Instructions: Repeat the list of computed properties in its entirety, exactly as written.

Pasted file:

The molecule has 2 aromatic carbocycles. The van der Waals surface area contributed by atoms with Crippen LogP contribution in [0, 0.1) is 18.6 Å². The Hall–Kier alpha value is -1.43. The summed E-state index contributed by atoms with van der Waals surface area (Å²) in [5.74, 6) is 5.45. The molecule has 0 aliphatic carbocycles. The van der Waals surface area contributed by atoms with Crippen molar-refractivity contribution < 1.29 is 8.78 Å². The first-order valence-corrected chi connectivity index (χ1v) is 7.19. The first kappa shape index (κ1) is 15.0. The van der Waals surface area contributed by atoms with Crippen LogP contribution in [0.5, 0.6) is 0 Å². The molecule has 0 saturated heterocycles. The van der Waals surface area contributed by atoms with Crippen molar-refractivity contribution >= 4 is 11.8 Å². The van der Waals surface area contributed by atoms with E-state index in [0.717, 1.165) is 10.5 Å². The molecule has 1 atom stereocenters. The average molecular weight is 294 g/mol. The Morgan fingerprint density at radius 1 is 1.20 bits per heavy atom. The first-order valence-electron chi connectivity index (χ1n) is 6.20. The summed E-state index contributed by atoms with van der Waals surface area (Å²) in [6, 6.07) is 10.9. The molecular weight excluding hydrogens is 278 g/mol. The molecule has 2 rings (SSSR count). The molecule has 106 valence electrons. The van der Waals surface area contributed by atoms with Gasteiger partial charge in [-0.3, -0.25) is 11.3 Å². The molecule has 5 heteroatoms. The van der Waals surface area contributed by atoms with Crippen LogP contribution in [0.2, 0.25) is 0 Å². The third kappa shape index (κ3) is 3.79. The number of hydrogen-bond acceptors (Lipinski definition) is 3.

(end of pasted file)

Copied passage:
The molecule has 2 aromatic carbocycles. The van der Waals surface area contributed by atoms with Crippen LogP contribution in [0, 0.1) is 18.6 Å². The Hall–Kier alpha value is -1.43. The summed E-state index contributed by atoms with van der Waals surface area (Å²) in [5.74, 6) is 5.45. The molecule has 0 aliphatic carbocycles. The van der Waals surface area contributed by atoms with Crippen molar-refractivity contribution < 1.29 is 8.78 Å². The first-order valence-corrected chi connectivity index (χ1v) is 7.19. The first kappa shape index (κ1) is 15.0. The van der Waals surface area contributed by atoms with Crippen LogP contribution in [0.5, 0.6) is 0 Å². The molecule has 0 saturated heterocycles. The van der Waals surface area contributed by atoms with Crippen molar-refractivity contribution >= 4 is 11.8 Å². The van der Waals surface area contributed by atoms with E-state index in [0.717, 1.165) is 10.5 Å². The molecule has 1 atom stereocenters. The average molecular weight is 294 g/mol. The Morgan fingerprint density at radius 1 is 1.20 bits per heavy atom. The first-order valence-electron chi connectivity index (χ1n) is 6.20. The summed E-state index contributed by atoms with van der Waals surface area (Å²) in [6, 6.07) is 10.9. The molecular weight excluding hydrogens is 278 g/mol. The molecule has 2 rings (SSSR count). The molecule has 106 valence electrons. The van der Waals surface area contributed by atoms with Gasteiger partial charge in [-0.3, -0.25) is 11.3 Å². The molecule has 5 heteroatoms. The van der Waals surface area contributed by atoms with Crippen LogP contribution in [0.2, 0.25) is 0 Å². The third kappa shape index (κ3) is 3.79. The number of hydrogen-bond acceptors (Lipinski definition) is 3.